When I was a child, I loved playing in my backyard. Between playing football and searching for worms and snails to adopt as pets, a portion of my garden time involved digging holes in the ground, looking for gold or a fossil of some kind. Of course, I never found anything, but for many children, the idea that there could be hidden treasure just waiting to be discovered is the stuff of dreams, and for one teenager, that dream has just come true.
Last Saturday, 14-year-old Kalel Langford achieved one of his lifelong aspirations when he visited the Crater of Diamonds State Park in his native Arkansas. Kalel only stayed in the Park for about half an hour, but by the time he left, he’d discovered a diamond that could be worth a huge amount of money.Kalel Langford is from Centerton in Arkansas, but last week, he got the chance to drive up to Pike County for a baseball tournament. In between his baseball commitments, Kalel took a trip to the Crater of Diamonds State Park. The park has 47 campsites, a restaurant as well as a children’s play pool, but the main attraction at the Crater of Diamonds is the Digging For Diamonds experience.There, you can become a prospector for a day in the hope of discovering a priceless gem. There are staff on hand to help you classify and certify rocks, and whatever you find there is yours to keep. Kalel was in the southern section of the dig site, when he noticed something rather interesting glistening in the ground.“It was just a few inches from a stream of water, with a bunch of other rocks that were about the same size.”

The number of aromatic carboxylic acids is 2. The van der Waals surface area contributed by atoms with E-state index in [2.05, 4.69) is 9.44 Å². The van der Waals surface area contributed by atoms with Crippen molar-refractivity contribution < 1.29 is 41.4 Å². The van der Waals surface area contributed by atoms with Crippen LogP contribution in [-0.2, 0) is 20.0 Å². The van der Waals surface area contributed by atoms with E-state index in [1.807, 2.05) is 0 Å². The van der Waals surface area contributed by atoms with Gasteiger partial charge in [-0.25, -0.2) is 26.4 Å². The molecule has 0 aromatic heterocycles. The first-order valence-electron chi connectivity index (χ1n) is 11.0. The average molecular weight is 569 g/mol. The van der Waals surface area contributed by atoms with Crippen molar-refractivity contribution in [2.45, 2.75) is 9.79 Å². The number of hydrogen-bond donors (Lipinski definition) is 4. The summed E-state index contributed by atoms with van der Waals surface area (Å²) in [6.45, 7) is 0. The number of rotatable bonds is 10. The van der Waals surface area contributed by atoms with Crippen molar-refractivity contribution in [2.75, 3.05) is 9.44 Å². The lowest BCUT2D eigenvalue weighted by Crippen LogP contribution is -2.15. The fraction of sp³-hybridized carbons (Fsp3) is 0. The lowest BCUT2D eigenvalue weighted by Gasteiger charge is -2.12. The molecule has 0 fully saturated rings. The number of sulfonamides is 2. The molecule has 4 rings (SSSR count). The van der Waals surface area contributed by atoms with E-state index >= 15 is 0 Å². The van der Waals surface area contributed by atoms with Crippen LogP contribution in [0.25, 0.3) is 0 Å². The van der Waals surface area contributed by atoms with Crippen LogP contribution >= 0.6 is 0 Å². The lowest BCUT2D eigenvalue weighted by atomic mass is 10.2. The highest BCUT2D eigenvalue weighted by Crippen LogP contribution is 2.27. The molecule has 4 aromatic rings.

Kalel took the brown diamond to his dad, Craig, who was digging around nearby. Thanks to its odd brownish colour, Craig was unsure of the gem’s value, but on their way out of the park, the Langfords were told that Kalel had discovered a 7.44-carat diamond that day in the Crater of Diamonds.“We had only been at the park for about 30 minutes when he found it. Its color was so dark that we weren’t sure if it was a diamond, but we knew we needed to have it looked at.”Kalel’s diamond is the seventh-largest found at the Crater of Diamonds in its 45-year history. A 8.52-carat diamond was found in 2015, selling for $500,000, and Kalel could expect a similar amount for his diamond. The 14-year-old, however, has no intention of selling his special rock.The memory of his first trip to the Crater of Diamonds is more valuable than any sum of money Kalel could receive. Kalel called the brown gem Superman’s Diamond, for the teenager’s connection to the caped superhero (dad Craig reportedly had no idea “that Kalel was also Superman’s birthname” when they named him).It’s not every day that you go digging for diamonds and end up carrying home an expensive gem, but Park Interpreter Waymon Cox noted that Kalel arrived at the Crater of Diamonds with perfect timing.“Conditions were ideal for Kalel to find his diamond. About an inch of rain fell on the plowed search area during the week. A heavy rain can uncover larger diamonds near the surface. Diamonds have a metallic-looking shine and are often easier to spot on top of the ground… This diamond is a truly extraordinary find. It was Kalel’s dream to visit the Crater of Diamonds State Park, and now he will always be part of this park’s remarkable history. We are all very happy for him.”If you’re ever looking to strike rich, you could do a whole lot worse than spending a few hours at Arkansas’ Crater of Diamonds State Park. It’s also the home of the 40.23-carat Uncle Sam diamond, which is the largest diamond found in the United States when it was discovered in 1924. It eventually sold for an estimated $150,000 in 1971 (over $900,000 in today’s money), and with just a $10 fee to search for diamonds to your heart’s content, I think it’s likely that if you followed Kalel’s example, you’d find something pretty valuable as well.
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